The LUT is a dynamic and complex system. It is not a system that stores urine in a passive manner. For example, the bladder has the ability to accept increasing volumes of urine without increasing intravesical pressure (accommodation). Another example of the LUT's dynamic ability is the guarding reflex, which is an increase in urethral pressure with a cough or sneeze, a protective measure against incontinence. This complex relationship between the various components of the LUT is regulated by the central nervous system.
During filling, the normal bladder has a minimal change in intravesical pressure until capacity is reached. At low volumes, the elastic and viscoelastic properties are primarily responsible for compliance. Elasticity allows the constituents of the bladder wall to stretch without a significant increase in bladder wall tension. The viscoelasticity of the bladder causes stretch to induce an increase in tension, followed by a decay when filling stops. In the animal model, it has been shown that at a certain level of bladder disten-tion, spinal sympathetic reflexes facilitory to bladder storage, are evoked. This allows smooth muscle relaxation of the bladder by beta receptor stimulation (accommodation). Spinal sympathetic reflexes inhibit parasympathetic activity at the level of the parasympathetic ganglia during filling. Clinically, detrusor compliance may be altered by any processes that can damage the elastic tissues (chronic cystitis, radiation, ischemia, etc.) or neurologic abnormalities, which affect smooth muscle modulation (peripheral nerve injury).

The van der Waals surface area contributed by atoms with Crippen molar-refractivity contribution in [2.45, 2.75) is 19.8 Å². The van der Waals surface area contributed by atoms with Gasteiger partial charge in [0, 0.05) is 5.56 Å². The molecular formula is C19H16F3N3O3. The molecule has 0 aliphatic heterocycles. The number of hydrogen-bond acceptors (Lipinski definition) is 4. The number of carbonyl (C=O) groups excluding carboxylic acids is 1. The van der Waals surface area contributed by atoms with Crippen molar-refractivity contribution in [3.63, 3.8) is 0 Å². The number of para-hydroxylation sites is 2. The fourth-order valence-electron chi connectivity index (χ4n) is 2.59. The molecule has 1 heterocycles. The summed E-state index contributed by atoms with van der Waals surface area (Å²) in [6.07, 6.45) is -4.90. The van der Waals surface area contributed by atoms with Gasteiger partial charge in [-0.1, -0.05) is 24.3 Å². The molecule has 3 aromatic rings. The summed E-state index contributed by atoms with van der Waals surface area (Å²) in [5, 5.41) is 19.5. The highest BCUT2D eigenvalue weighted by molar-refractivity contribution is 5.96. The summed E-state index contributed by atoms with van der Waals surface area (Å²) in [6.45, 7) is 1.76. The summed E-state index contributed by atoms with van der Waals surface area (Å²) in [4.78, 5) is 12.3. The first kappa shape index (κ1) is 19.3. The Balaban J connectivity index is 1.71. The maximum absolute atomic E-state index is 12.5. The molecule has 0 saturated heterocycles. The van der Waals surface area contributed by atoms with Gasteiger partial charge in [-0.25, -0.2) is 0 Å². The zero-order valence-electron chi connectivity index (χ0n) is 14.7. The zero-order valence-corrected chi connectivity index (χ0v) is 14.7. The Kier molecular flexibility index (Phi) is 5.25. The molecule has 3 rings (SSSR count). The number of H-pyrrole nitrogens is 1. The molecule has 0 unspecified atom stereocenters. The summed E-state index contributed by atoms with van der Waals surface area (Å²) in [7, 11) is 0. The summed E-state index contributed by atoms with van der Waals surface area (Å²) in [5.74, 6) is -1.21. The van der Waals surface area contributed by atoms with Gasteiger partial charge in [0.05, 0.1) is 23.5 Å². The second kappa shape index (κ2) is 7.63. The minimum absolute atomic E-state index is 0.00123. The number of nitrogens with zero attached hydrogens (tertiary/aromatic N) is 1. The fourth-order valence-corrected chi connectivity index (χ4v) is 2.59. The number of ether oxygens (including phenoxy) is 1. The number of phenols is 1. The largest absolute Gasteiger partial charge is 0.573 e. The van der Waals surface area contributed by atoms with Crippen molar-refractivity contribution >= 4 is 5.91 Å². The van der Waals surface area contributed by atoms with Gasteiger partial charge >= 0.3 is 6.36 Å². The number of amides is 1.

During filling, the normal outlet displays an increase in urethral pressure. This is primarily the result of striated sphincter muscle activity and to a lesser extent smooth muscle sphincter activity. Pudendal motor neurons are activated by bladder afferent input, which activates striated sphincter muscle activity.
The cerebral cortex has facilitative and inhibitory centers of micturition, which relay signals via the pons to the bladder. The primary influence of the cortical system on the micturition reflex is inhibitory. Therefore, under normal circumstances, voiding is a reflex function under voluntary control. Sensory input from bladder wall disten-tion is the primary stimulus for micturition. This stimulus is interpreted by the cerebral cortex, and in the appropriate social setting, there is a voluntary decrease in somatic neural discharge to the striated sphincter. There is subsequently a decrease in spinal sympathetic reflex activity and an increase in the parasympathetic neural outflow from the sacral cord, via the pelvic nerve. This results in a bladder contraction and funneling of the outlet. The pons is responsible for coordination of the micturition reflex by orchestrating the interaction of the bladder and outlet. Uncoordinated voiding activity would occur if not influenced by the pons, which regulates the sacral reflex arc, via ascending and descending spinal pathways.
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